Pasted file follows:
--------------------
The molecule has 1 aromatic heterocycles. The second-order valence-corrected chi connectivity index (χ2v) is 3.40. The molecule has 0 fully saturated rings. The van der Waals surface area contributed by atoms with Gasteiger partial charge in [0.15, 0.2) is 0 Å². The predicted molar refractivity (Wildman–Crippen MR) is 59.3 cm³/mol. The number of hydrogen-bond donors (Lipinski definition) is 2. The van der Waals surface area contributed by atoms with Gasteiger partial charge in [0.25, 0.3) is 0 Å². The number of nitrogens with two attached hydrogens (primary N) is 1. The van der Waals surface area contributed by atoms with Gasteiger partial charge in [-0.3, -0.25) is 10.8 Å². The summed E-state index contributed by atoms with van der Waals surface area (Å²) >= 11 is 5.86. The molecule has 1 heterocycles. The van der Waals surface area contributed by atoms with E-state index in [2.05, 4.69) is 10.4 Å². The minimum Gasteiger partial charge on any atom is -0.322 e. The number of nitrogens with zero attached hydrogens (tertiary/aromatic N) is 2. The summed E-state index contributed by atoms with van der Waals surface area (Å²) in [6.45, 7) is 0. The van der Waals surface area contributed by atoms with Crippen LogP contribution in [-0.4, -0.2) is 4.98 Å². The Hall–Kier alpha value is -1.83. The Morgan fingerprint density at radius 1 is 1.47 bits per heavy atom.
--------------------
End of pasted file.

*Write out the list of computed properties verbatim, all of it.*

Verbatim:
The molecule has 1 aromatic heterocycles. The second-order valence-corrected chi connectivity index (χ2v) is 3.40. The molecule has 0 fully saturated rings. The van der Waals surface area contributed by atoms with Gasteiger partial charge in [0.15, 0.2) is 0 Å². The predicted molar refractivity (Wildman–Crippen MR) is 59.3 cm³/mol. The number of hydrogen-bond donors (Lipinski definition) is 2. The van der Waals surface area contributed by atoms with Gasteiger partial charge in [0.25, 0.3) is 0 Å². The number of nitrogens with two attached hydrogens (primary N) is 1. The van der Waals surface area contributed by atoms with Gasteiger partial charge in [-0.3, -0.25) is 10.8 Å². The summed E-state index contributed by atoms with van der Waals surface area (Å²) >= 11 is 5.86. The molecule has 1 heterocycles. The van der Waals surface area contributed by atoms with E-state index in [2.05, 4.69) is 10.4 Å². The minimum Gasteiger partial charge on any atom is -0.322 e. The number of nitrogens with zero attached hydrogens (tertiary/aromatic N) is 2. The summed E-state index contributed by atoms with van der Waals surface area (Å²) in [6.45, 7) is 0. The van der Waals surface area contributed by atoms with Crippen LogP contribution in [-0.4, -0.2) is 4.98 Å². The Hall–Kier alpha value is -1.83. The Morgan fingerprint density at radius 1 is 1.47 bits per heavy atom.